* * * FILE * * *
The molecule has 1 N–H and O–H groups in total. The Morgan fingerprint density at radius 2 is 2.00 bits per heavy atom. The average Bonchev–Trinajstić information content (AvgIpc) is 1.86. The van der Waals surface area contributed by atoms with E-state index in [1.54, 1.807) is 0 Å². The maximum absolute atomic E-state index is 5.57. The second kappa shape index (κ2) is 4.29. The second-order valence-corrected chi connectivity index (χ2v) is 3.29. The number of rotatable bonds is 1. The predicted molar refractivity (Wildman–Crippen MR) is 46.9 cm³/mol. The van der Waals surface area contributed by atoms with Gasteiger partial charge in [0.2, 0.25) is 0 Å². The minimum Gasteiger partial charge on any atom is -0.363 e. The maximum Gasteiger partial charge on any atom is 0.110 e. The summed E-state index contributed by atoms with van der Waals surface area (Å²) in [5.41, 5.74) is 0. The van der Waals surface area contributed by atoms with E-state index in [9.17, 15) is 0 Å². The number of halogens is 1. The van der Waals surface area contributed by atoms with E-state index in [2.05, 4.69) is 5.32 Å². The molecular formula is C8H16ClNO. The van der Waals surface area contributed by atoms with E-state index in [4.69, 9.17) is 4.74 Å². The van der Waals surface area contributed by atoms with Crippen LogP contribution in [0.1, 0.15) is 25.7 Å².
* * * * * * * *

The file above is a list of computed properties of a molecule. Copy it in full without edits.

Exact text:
The molecule has 1 N–H and O–H groups in total. The Morgan fingerprint density at radius 2 is 2.00 bits per heavy atom. The average Bonchev–Trinajstić information content (AvgIpc) is 1.86. The van der Waals surface area contributed by atoms with E-state index in [1.54, 1.807) is 0 Å². The maximum absolute atomic E-state index is 5.57. The second kappa shape index (κ2) is 4.29. The second-order valence-corrected chi connectivity index (χ2v) is 3.29. The number of rotatable bonds is 1. The predicted molar refractivity (Wildman–Crippen MR) is 46.9 cm³/mol. The van der Waals surface area contributed by atoms with Gasteiger partial charge in [0.2, 0.25) is 0 Å². The minimum Gasteiger partial charge on any atom is -0.363 e. The maximum Gasteiger partial charge on any atom is 0.110 e. The summed E-state index contributed by atoms with van der Waals surface area (Å²) in [5.41, 5.74) is 0. The van der Waals surface area contributed by atoms with E-state index in [9.17, 15) is 0 Å². The number of halogens is 1. The van der Waals surface area contributed by atoms with E-state index in [2.05, 4.69) is 5.32 Å². The molecular formula is C8H16ClNO. The van der Waals surface area contributed by atoms with E-state index in [4.69, 9.17) is 4.74 Å². The van der Waals surface area contributed by atoms with Crippen LogP contribution in [0.1, 0.15) is 25.7 Å².